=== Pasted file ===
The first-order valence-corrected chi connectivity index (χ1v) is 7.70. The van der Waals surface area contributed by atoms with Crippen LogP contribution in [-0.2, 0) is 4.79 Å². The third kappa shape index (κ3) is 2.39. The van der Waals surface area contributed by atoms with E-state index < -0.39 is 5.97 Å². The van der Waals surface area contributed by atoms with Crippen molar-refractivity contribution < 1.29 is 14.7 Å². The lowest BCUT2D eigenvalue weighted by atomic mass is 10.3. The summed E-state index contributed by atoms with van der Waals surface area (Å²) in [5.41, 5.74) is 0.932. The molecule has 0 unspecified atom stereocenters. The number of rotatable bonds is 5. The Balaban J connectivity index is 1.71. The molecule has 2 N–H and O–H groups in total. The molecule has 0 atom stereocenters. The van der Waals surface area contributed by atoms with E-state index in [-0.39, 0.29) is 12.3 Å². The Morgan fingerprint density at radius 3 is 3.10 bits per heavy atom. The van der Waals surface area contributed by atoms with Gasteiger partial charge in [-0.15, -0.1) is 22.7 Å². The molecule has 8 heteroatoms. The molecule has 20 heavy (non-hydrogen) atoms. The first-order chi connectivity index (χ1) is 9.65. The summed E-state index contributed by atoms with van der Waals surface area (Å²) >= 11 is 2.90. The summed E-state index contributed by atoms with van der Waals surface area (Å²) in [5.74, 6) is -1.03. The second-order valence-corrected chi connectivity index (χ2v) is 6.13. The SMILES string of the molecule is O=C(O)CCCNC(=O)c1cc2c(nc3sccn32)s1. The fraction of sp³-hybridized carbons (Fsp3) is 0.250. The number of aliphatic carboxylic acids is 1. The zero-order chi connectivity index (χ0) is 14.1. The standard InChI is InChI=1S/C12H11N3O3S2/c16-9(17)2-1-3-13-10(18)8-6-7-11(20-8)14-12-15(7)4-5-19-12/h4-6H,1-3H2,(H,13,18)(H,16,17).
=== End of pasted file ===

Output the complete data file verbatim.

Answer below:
The first-order valence-corrected chi connectivity index (χ1v) is 7.70. The van der Waals surface area contributed by atoms with Crippen LogP contribution in [-0.2, 0) is 4.79 Å². The third kappa shape index (κ3) is 2.39. The van der Waals surface area contributed by atoms with E-state index < -0.39 is 5.97 Å². The van der Waals surface area contributed by atoms with Crippen molar-refractivity contribution < 1.29 is 14.7 Å². The lowest BCUT2D eigenvalue weighted by atomic mass is 10.3. The summed E-state index contributed by atoms with van der Waals surface area (Å²) in [5.41, 5.74) is 0.932. The molecule has 0 unspecified atom stereocenters. The number of rotatable bonds is 5. The Balaban J connectivity index is 1.71. The molecule has 2 N–H and O–H groups in total. The molecule has 0 atom stereocenters. The van der Waals surface area contributed by atoms with E-state index in [-0.39, 0.29) is 12.3 Å². The Morgan fingerprint density at radius 3 is 3.10 bits per heavy atom. The van der Waals surface area contributed by atoms with Gasteiger partial charge in [-0.15, -0.1) is 22.7 Å². The molecule has 8 heteroatoms. The molecule has 20 heavy (non-hydrogen) atoms. The first-order chi connectivity index (χ1) is 9.65. The summed E-state index contributed by atoms with van der Waals surface area (Å²) >= 11 is 2.90. The summed E-state index contributed by atoms with van der Waals surface area (Å²) in [5.74, 6) is -1.03. The second-order valence-corrected chi connectivity index (χ2v) is 6.13. The SMILES string of the molecule is O=C(O)CCCNC(=O)c1cc2c(nc3sccn32)s1. The fraction of sp³-hybridized carbons (Fsp3) is 0.250. The number of aliphatic carboxylic acids is 1. The zero-order chi connectivity index (χ0) is 14.1. The standard InChI is InChI=1S/C12H11N3O3S2/c16-9(17)2-1-3-13-10(18)8-6-7-11(20-8)14-12-15(7)4-5-19-12/h4-6H,1-3H2,(H,13,18)(H,16,17).